What about Me? When Your Family Disregards You


water under bridgeI had a dream that caused me to wake up thinking about my relationship with my father who is passive abusive and emotionally unavailable and my relationship with my mother who believes that she comes first, simply because ‘she is the mom’. This dream resulted in me having a deeper understanding of just how I had never been seen by my parents and how deep my longing to be seen as an equally valuable individual was.  

In this dream I was in someone’s home looking at family pictures on the walls. As the wife and mother of the children in the pictures proudly explained who was in each picture we came to a spot where two side by side photos showed the father with his little girl.

The little girl was about 5 years old; she wore an expensive and beautiful white frilly dress and her hair was curled and styled perfectly for the photos that were taken that day. But something wasn’t right…

In the first photo the father sat looking like a movie star with his perfect smile and charming disposition but the little girl in the princess dress, sitting on his knee was crying. She had tears streaming down her cheeks and I could see by the expression on her face, her tears were silent. She was silent.

In the second photo while the father sat posed, still gazing into the camera with his Hollywood looks and handsome smile, the little girl was trying to get away from him. She was off his lap, pulling with all her might, her muscles straining, her body angled away and towards her destination and her face screwed up with the effort of trying to escape his grasp but her father held fast to her tiny hand oblivious to anything but the photographer and the photo opportunity.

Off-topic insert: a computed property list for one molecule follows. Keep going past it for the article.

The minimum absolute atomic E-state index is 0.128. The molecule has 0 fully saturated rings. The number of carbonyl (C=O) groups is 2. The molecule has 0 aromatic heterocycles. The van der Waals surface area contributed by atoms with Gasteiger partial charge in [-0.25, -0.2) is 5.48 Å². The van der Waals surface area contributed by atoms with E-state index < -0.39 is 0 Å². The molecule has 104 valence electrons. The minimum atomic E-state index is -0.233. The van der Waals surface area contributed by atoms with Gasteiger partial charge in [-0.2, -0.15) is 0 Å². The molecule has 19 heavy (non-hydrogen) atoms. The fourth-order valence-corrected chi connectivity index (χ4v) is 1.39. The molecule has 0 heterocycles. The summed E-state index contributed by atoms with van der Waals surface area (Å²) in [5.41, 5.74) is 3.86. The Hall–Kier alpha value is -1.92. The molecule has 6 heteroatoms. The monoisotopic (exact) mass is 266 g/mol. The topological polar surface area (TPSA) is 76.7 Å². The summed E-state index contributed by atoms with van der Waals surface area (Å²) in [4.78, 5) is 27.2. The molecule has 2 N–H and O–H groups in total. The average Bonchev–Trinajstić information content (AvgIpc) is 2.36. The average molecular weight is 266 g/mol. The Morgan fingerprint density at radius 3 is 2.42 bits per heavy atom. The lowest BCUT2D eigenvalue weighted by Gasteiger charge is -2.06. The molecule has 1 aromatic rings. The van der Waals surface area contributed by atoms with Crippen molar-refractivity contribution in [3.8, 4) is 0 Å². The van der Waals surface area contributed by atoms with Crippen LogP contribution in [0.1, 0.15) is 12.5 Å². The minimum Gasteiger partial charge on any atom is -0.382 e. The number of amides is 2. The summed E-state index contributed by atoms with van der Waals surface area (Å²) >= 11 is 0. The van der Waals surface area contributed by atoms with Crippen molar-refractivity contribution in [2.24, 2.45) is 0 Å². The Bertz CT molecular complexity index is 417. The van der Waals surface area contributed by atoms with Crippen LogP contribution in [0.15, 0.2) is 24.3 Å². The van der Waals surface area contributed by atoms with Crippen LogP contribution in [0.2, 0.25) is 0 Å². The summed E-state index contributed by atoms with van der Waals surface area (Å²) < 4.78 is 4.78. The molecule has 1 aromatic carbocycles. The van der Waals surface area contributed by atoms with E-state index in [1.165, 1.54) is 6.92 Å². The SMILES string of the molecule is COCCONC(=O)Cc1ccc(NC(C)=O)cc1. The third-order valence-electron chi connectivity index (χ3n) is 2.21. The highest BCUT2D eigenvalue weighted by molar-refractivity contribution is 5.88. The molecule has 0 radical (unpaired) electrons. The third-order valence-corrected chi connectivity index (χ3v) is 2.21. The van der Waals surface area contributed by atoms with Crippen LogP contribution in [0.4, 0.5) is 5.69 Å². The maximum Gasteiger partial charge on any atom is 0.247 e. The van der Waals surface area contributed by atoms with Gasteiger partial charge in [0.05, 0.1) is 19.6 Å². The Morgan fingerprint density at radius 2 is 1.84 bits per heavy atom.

These pictures hung side by side on the family picture wall. The little girl’s mother proudly showed them to me and I wondered why they were so happy with the pictures.  This mother was completely oblivious to the fact that the little girl in her frilly white dress was extremely unhappy.  These parents didn’t ‘see her’ at all. They only saw the perfect dress, the hair, the little shiny black patent-leather shoes but they didn’t see the child. She was just the object of their desire. She was a belonging, something that made them look good, something that validated their efforts… just some-thing.

In the dream I met the now grown woman who was the little girl in the pictures. She tearfully told me that these were the only pictures that were ever taken of her and her father. She confessed that she has tried to speak with her parents about her childhood but they tell her that she is exaggerating and that she has always been dramatic and they remind her how ungrateful that she is for all they have done for her. Her parents don’t see anything wrong in the pictures.

She told me that she struggles with depression and anxiety. She is unhappy and unfulfilled and her self-esteem is fragile, but nobody notices. Even all these years later, still nobody notices her. They are all caught up in appearances and their façade of the perfect family. They are only concerned with the way they appear to others but their own daughter is dying right before their eyes and they don’t notice; their own daughter questions whether or not she has started living yet… but they don’t notice.

She grew up with this “feeling” that she was never seen, never heard, never noticed and although it feel almost normal to her now, somewhere deep down she wonders what went wrong, is it her, did she ever matter, will they ever see her and value her for who she is? She wonders why they don’t want to know her and what she did that they found so disappointing.  Perhaps it was because she was unhappy on the day that the pictures were taken? Perhaps that was when it all began…

When I woke up from this dream I felt sick. In that foggy dreamlike almost awake state, I knew I HAD to help this woman; I had to tell her Mother that something was wrong within their family and that she HAD to listen to her daughter, that she couldn’t possibly NOT see the truth in the picture. But I was already telling myself that this was just a dream!